Eventually, the artist met the Jaffa-based Vijnana yoga teacher Moran Bezner and the lessons she learned from her were the impetus for the piece. The work was originally supposed to be performed by Bezner, who was injured and replaced by dancer Maria Mavridou. “This turn of events gave the piece a new direction,” Danielle says. “Now it also addresses the issue of oral tradition. What happens to the lesson when the teacher changes and so does the student? What changes about the movement, and what will always remain the same?”

A home for independent art

Dr. Erez Maayan Shalev, artistic director of the festival, says that much of the other dance and performance works share the intimate nature of the Gallia-Kinds’ solos. “What sets this festival apart from other such events in Israel is that it is dedicated to independent art,” he explains. “Tmuna is the largest theater presenting the work of independent artists, so the festival sheds a limelight on the theater’s social role in this country.”

“Tmuna is the largest theater presenting the work of independent artists, so the festival sheds a limelight on the theater’s social role in this country.”

Dr. Erez Maayan Shalev, artistic director of Tmuna Festival

Maayan Shalev insists that while Tmuna is home for independent creators, it is “not a fringe theater. I’ll tell you why I don’t like the word ‘fringe’. It assumes that there is an artistic center and that everything that doesn’t fit into it is on the fringes. I don’t see it that way. I choose works based on their quality and value for the viewers, whether they will be blockbusters drawing crowds or lesser known names.”

Indeed, the list of participating artists does include some superstars, such as Austrian choreographer Simon Mayer who will perform his work Being Moved, or French author Philippe Besson, who will participate in a talk with Israeli filmmaker Shlomi Elkabetz to explore his motivation for writing and whose book, Lie with Me, has been adapted into a play that will be performed at the festival.

The artistic bill also features names that might not be as familiar to local theater dwellers, like the Fulcro ensemble, a group of actors who emigrated to Israel when Russia invaded Ukraine this year to flee the war. “These are normal people like you and me whose lives were suddenly and tragically upended, yet they continue to create, which is awe-inspiring. They are top performers and their show, a cabaret that references Germany pre-World War II, is utterly colorful and mind-blowing,” enthuses Maayan Shalev.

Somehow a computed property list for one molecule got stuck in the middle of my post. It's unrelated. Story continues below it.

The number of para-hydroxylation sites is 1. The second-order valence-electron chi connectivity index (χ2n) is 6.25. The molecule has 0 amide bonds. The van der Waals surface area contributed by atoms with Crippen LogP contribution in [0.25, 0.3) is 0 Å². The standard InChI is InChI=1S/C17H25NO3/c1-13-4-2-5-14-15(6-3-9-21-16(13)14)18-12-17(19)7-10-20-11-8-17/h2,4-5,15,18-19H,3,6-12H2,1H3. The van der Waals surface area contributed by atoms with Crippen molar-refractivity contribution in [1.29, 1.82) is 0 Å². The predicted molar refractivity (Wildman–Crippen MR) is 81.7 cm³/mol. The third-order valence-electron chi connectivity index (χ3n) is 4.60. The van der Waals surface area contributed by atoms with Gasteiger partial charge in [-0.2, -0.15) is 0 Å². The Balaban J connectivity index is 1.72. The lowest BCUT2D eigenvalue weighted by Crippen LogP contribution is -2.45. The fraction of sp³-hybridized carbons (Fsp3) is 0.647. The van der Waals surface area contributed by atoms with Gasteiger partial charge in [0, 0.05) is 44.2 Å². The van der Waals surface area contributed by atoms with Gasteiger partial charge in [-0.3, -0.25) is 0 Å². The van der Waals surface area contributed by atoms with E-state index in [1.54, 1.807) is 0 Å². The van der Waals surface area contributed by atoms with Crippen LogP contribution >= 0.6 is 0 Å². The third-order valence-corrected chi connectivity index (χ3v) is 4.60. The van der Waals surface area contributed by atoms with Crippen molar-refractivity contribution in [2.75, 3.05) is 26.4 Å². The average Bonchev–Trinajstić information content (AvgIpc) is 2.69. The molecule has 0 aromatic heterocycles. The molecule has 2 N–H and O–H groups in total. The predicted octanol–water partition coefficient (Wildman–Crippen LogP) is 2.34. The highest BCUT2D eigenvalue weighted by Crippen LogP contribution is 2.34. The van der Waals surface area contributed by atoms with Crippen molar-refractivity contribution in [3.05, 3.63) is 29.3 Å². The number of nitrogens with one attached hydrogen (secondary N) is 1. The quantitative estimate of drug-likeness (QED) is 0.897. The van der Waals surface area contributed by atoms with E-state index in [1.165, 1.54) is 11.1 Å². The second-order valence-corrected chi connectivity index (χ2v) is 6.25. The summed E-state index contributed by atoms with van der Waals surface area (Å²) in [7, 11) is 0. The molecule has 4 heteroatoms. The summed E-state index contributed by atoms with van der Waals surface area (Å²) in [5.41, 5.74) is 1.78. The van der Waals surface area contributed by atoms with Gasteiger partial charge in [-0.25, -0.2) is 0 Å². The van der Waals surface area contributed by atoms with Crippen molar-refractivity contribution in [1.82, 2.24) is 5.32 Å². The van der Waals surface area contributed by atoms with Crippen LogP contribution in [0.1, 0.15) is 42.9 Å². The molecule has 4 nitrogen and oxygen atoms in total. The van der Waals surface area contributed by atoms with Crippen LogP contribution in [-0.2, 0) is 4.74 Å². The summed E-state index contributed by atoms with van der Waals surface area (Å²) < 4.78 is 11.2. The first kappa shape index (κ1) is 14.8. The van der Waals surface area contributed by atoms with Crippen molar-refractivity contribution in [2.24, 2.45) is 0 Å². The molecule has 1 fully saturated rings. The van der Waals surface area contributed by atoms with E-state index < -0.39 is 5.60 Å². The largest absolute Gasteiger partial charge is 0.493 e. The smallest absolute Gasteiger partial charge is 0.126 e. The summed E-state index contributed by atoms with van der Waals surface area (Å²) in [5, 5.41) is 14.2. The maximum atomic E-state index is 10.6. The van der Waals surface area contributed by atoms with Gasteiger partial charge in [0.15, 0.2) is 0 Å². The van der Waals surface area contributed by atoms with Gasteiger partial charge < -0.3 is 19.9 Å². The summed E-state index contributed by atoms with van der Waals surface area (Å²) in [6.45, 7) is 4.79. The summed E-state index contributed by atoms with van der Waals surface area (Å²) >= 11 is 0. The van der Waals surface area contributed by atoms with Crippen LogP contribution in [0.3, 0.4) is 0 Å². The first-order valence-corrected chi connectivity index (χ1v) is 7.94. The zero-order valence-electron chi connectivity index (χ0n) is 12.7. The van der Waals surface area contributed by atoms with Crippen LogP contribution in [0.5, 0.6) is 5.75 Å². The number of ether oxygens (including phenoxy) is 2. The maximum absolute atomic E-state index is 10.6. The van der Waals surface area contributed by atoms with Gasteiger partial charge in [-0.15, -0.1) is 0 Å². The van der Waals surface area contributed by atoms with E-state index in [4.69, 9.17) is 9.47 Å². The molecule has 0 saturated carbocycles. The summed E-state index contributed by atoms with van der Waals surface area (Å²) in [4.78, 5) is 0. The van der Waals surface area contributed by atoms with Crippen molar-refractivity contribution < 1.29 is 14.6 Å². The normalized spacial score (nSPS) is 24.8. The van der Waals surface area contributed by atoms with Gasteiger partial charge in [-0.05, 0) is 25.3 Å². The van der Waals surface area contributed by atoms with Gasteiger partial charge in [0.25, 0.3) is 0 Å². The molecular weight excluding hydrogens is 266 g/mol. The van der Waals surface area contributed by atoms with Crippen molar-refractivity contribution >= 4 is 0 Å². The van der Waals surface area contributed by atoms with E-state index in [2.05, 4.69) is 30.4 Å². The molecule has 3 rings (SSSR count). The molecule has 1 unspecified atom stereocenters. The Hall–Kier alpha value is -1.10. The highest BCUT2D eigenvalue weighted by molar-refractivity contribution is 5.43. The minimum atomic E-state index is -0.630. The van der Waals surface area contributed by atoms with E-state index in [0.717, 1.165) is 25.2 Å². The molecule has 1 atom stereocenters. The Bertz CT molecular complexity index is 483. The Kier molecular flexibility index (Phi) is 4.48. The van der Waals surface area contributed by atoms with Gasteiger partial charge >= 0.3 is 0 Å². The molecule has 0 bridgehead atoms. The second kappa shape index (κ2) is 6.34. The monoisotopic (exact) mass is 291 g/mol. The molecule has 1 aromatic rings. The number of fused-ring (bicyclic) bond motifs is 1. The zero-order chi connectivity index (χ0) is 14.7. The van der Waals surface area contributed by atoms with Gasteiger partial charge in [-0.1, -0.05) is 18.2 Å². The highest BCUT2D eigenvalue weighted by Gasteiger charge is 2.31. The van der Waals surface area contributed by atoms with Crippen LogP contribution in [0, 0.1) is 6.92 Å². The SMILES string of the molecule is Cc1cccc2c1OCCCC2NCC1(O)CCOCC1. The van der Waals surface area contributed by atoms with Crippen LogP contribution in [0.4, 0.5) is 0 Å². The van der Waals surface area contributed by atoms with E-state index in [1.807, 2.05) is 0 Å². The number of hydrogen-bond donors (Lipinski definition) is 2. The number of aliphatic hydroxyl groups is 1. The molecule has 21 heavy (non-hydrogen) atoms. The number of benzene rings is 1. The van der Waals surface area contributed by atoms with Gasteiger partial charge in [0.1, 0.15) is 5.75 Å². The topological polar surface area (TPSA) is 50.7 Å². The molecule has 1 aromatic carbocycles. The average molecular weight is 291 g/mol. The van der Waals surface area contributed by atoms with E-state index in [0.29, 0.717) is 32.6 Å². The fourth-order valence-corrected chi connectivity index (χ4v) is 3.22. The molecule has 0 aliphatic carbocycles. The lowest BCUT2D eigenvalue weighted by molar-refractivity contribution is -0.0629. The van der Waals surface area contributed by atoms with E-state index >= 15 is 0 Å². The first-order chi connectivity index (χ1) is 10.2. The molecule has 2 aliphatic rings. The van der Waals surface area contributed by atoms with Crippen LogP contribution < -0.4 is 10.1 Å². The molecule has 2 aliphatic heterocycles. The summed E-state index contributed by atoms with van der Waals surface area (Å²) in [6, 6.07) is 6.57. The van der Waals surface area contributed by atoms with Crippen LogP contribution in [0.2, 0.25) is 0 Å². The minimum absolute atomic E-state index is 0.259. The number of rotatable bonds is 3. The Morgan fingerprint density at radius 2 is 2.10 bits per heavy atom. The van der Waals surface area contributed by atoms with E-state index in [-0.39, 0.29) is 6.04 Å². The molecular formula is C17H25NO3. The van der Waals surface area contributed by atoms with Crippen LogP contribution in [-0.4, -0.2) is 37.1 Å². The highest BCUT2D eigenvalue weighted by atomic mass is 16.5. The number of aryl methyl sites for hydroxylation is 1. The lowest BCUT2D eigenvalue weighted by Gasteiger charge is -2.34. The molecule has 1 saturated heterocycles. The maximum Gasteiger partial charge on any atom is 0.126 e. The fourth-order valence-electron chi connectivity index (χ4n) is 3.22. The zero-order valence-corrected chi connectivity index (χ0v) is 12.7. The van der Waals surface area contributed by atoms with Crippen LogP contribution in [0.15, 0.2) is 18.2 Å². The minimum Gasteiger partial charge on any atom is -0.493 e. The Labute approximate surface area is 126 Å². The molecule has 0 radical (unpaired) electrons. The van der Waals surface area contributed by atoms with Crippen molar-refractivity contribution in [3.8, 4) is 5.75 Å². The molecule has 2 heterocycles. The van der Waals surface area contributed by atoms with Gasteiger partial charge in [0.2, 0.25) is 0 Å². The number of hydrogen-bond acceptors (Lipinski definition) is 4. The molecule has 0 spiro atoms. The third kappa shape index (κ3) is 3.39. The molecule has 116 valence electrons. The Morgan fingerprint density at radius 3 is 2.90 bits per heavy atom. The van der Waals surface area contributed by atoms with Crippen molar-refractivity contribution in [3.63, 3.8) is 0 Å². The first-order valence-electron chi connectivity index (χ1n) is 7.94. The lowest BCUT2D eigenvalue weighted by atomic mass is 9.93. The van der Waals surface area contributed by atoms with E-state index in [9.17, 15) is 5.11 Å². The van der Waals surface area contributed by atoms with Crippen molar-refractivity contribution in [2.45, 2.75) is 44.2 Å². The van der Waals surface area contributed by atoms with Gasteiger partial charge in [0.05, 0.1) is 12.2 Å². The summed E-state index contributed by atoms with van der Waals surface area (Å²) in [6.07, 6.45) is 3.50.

In the dance category, Maayan Shalev is especially excited to host a rendition of choreographers Liat Dror and Nir Ben Gal’s Two Room Apartment, a work from 1987 that explores the couple’s relationship and domestic life through movement. In a special performance, Dror and Ben Gal will dance a part of their work, followed by a duet by real-life and choreographic couple Niv Sheinfeld and Oren Laor, who created an adaptation of Two Room Apartment in 2012 that has become its own revered dance piece. Dance researcher Dr. Idit Suslik will host a panel with all four performers, sharing her insights into their distinguished bodies of work.

While he didn’t decide in advance on a theme for the 11th edition of the festival, Maayan Shalev believes that one common thread that weaves together all the different creations is a fascination with the past, which translates into evocative works that turn toward the future. “Whether it’s choreographer Rachel Erdos who is bringing together on stage women of all ages to dig into the female experience throughout life in her project Too Old for this Sh**t, or choreographer Ido Feder exploring his personal experience of grief to make a larger political and social statement in Dynasty, all of the artists are sharing something that is at once personal and collective, and most importantly, very real.”

The Tmuna Festival takes place from December 6-12, 8 Soncino Street, Tel Aviv. Tickets can be purchased here.